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HISTORY

Columbus ‘didn’t bring syphilis to Europe’: study

Italian explorer Christopher Columbus is often accused of bringing syphilis back to Europe from the New World, but new research shows he may not be guilty as charged.

Columbus 'didn't bring syphilis to Europe': study
Syphilis may have existed in Europe more that 100 years before Columbus set sail. Photo: Wikimedia Commons

A team from the Medical University of Vienna have identified what they believe to be cases of congenital syphilis – the version of the disease that is passed from mother to child – in skeletons found in Austria dating to 1320.

The find could provide the first solid proof that the disease existed in pre-Columbian Europe, according to research published in the Journal of Biological and Clinical Anthropology this month.

The 14th century skeletons were exhumed from the Domplatz (or Cathedral Square) in the lower Austrian city of St. Pölten and feature telltale signs of the disease in its congenital form.

The skeletons' teeth strongly suggest the presence of congenital syphilis through two defects.

Firstly, their incisors are widely spaced and contain distinctive central notches – a feature known as Hutchinson's teeth. Secondly, the skeletons' molars show globular growths of excess enamel – a condition known as Mulberry molars.

Taken together, the two features provide strong evidence that syphilis was present in Europe more than a century before it supposedly arrived from the New World.

Bone and enamel samples have now been taken and sent for analysis to see if microbiologists can confirm the likely presence of the disease in the skeletons found at St. Pölten.

““It's a great dilemma: at present there are no good examples of the disease although there is some evidence that it existed in ancient Egypt, but it's very difficult to diagnose,” Dr Francesco Galassi, an Italian academic who specializes in the history of diseases at the University of Zurich, told The Local.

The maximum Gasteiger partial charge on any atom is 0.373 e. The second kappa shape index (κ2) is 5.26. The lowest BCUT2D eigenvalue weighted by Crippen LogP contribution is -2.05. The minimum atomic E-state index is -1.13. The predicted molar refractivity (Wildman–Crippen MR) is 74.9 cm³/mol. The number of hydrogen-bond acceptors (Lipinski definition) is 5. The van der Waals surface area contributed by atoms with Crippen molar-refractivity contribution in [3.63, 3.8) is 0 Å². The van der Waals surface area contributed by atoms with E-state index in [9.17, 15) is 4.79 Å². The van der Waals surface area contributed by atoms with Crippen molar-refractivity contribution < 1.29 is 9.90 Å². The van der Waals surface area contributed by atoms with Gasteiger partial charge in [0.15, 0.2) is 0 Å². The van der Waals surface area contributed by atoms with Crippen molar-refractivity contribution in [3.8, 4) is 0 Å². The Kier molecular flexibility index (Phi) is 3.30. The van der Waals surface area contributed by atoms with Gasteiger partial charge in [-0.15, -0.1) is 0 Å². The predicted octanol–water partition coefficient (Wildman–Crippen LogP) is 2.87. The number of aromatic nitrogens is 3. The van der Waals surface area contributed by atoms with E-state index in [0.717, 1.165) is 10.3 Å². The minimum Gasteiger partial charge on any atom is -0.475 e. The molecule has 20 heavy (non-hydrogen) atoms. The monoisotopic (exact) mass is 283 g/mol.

“These morphological traits are not just specific to syphilis,” said Galassi adding that more proof would be needed before the presence of the disease could be confirmed.

The first documented outbreak of the disease occurred in Naples in 1495, which has led many to postulate that it was brought back from the Americas by sailors on Columbus' first voyage who had fallen for the allures of the natives.

The extent of syphilis in the Americas is confirmed pre-1492 by skeletal remains found at native American sites and it has long been thought the disease was unknown to pre-contact Europeans.  

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WAR

French village inherits fortune from Austrian who fled Nazis

An Austrian man who fled the Nazis with his family during World War II has bequeathed a large part of his fortune to the French village whose residents hid them from persecution for years.

French village inherits fortune from Austrian who fled Nazis
The village of Chambon-sur-Lignon in Auvergne-Rhône-Alpes, France. Photo: AFP

Eric Schwam, who died aged 90 on December 25th, wrote the surprise gift into his will for Chambon-sur-Lignon, located on a remote mountain plateau in the Auvergne area of southeast France that historically has a large Protestant community known for offering shelter to those in need.

“It's a large amount for the village,” Mayor Jean-Michel Eyraud told AFP.

He declined to specify the amount since the will was still being sorted out, but his predecessor, who told a local website that she met with Schwam and his wife twice to discuss the gift, said it was around two million euros.

Schwam and his family arrived in 1943 and were hidden in a school for the duration of the war, and remained until 1950.

He later studied pharmacy and married a Catholic woman from the region near Lyon, where they lived.

Eyraud said Schwam asked that the money be used for educational and youth initiatives, in particular scholarships.

Around 2,500 Jews were taken in and protected during World War II by Chambon-sur-Lignon, whose residents were honoured as “Righteous Among the Nations” by Israel's Yad Vashem Holocaust memorial centre.

Over the centuries the village has taken in a wide range of people fleeing religious or political persecution, from priests driven into hiding during the French Revolution to Spanish republicans during the civil war of the 1930s, and more recently migrants and refugees from the Middle East and Africa.

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